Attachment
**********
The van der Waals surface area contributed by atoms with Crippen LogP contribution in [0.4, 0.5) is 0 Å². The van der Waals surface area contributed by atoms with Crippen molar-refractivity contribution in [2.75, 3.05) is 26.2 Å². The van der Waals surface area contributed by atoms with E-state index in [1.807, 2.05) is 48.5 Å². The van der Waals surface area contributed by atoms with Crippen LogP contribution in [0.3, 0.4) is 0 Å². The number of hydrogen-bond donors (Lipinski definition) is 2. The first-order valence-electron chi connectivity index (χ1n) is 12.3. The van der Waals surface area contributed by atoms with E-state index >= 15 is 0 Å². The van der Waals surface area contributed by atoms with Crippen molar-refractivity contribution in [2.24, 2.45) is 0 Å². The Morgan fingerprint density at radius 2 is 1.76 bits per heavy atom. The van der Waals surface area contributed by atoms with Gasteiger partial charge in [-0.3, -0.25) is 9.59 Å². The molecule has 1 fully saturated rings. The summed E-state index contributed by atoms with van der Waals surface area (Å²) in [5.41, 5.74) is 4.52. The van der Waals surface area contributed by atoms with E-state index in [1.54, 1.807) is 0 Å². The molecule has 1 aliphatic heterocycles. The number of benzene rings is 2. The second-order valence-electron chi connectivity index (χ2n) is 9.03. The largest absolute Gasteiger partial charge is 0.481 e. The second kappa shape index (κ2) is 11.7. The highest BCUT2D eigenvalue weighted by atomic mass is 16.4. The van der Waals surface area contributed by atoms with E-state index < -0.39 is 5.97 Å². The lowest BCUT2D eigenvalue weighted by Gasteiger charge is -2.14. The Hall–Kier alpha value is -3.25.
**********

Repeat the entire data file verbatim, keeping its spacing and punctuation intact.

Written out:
The van der Waals surface area contributed by atoms with Crippen LogP contribution in [0.4, 0.5) is 0 Å². The van der Waals surface area contributed by atoms with Crippen molar-refractivity contribution in [2.75, 3.05) is 26.2 Å². The van der Waals surface area contributed by atoms with E-state index in [1.807, 2.05) is 48.5 Å². The van der Waals surface area contributed by atoms with Crippen LogP contribution in [0.3, 0.4) is 0 Å². The number of hydrogen-bond donors (Lipinski definition) is 2. The first-order valence-electron chi connectivity index (χ1n) is 12.3. The van der Waals surface area contributed by atoms with E-state index >= 15 is 0 Å². The van der Waals surface area contributed by atoms with Crippen molar-refractivity contribution in [2.24, 2.45) is 0 Å². The Morgan fingerprint density at radius 2 is 1.76 bits per heavy atom. The van der Waals surface area contributed by atoms with Gasteiger partial charge in [-0.3, -0.25) is 9.59 Å². The molecule has 1 fully saturated rings. The summed E-state index contributed by atoms with van der Waals surface area (Å²) in [5.41, 5.74) is 4.52. The van der Waals surface area contributed by atoms with E-state index in [1.54, 1.807) is 0 Å². The molecule has 1 aliphatic heterocycles. The number of benzene rings is 2. The second-order valence-electron chi connectivity index (χ2n) is 9.03. The largest absolute Gasteiger partial charge is 0.481 e. The second kappa shape index (κ2) is 11.7. The highest BCUT2D eigenvalue weighted by atomic mass is 16.4. The van der Waals surface area contributed by atoms with E-state index < -0.39 is 5.97 Å². The lowest BCUT2D eigenvalue weighted by Gasteiger charge is -2.14. The Hall–Kier alpha value is -3.25.